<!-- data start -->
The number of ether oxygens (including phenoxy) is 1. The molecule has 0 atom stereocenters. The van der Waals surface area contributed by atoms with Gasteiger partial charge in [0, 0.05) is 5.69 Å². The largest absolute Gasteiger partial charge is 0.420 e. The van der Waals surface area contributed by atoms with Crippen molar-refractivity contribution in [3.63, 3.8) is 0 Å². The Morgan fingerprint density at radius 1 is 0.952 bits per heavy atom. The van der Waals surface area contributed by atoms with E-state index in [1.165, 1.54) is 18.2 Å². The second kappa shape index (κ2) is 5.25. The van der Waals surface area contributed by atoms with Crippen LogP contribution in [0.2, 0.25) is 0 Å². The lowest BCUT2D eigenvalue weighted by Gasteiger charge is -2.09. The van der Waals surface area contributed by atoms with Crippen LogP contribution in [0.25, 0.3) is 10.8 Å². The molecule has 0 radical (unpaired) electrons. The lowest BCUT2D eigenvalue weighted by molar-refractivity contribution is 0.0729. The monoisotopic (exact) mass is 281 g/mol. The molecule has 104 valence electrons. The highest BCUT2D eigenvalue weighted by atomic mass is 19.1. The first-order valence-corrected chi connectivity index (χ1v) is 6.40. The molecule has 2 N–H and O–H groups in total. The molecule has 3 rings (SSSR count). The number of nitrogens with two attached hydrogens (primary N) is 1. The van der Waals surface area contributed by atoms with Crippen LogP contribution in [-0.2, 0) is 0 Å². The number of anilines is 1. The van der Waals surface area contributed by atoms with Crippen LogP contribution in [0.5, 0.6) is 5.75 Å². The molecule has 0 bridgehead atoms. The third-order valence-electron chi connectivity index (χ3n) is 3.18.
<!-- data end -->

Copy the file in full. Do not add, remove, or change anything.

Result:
The number of ether oxygens (including phenoxy) is 1. The molecule has 0 atom stereocenters. The van der Waals surface area contributed by atoms with Gasteiger partial charge in [0, 0.05) is 5.69 Å². The largest absolute Gasteiger partial charge is 0.420 e. The van der Waals surface area contributed by atoms with Crippen molar-refractivity contribution in [3.63, 3.8) is 0 Å². The Morgan fingerprint density at radius 1 is 0.952 bits per heavy atom. The van der Waals surface area contributed by atoms with E-state index in [1.165, 1.54) is 18.2 Å². The second kappa shape index (κ2) is 5.25. The van der Waals surface area contributed by atoms with Crippen LogP contribution in [0.2, 0.25) is 0 Å². The lowest BCUT2D eigenvalue weighted by Gasteiger charge is -2.09. The van der Waals surface area contributed by atoms with Crippen LogP contribution in [0.25, 0.3) is 10.8 Å². The molecule has 0 radical (unpaired) electrons. The lowest BCUT2D eigenvalue weighted by molar-refractivity contribution is 0.0729. The monoisotopic (exact) mass is 281 g/mol. The molecule has 104 valence electrons. The highest BCUT2D eigenvalue weighted by atomic mass is 19.1. The first-order valence-corrected chi connectivity index (χ1v) is 6.40. The molecule has 2 N–H and O–H groups in total. The molecule has 3 rings (SSSR count). The number of nitrogens with two attached hydrogens (primary N) is 1. The van der Waals surface area contributed by atoms with Crippen LogP contribution in [-0.2, 0) is 0 Å². The number of anilines is 1. The van der Waals surface area contributed by atoms with Crippen LogP contribution in [0.5, 0.6) is 5.75 Å². The molecule has 0 bridgehead atoms. The third-order valence-electron chi connectivity index (χ3n) is 3.18.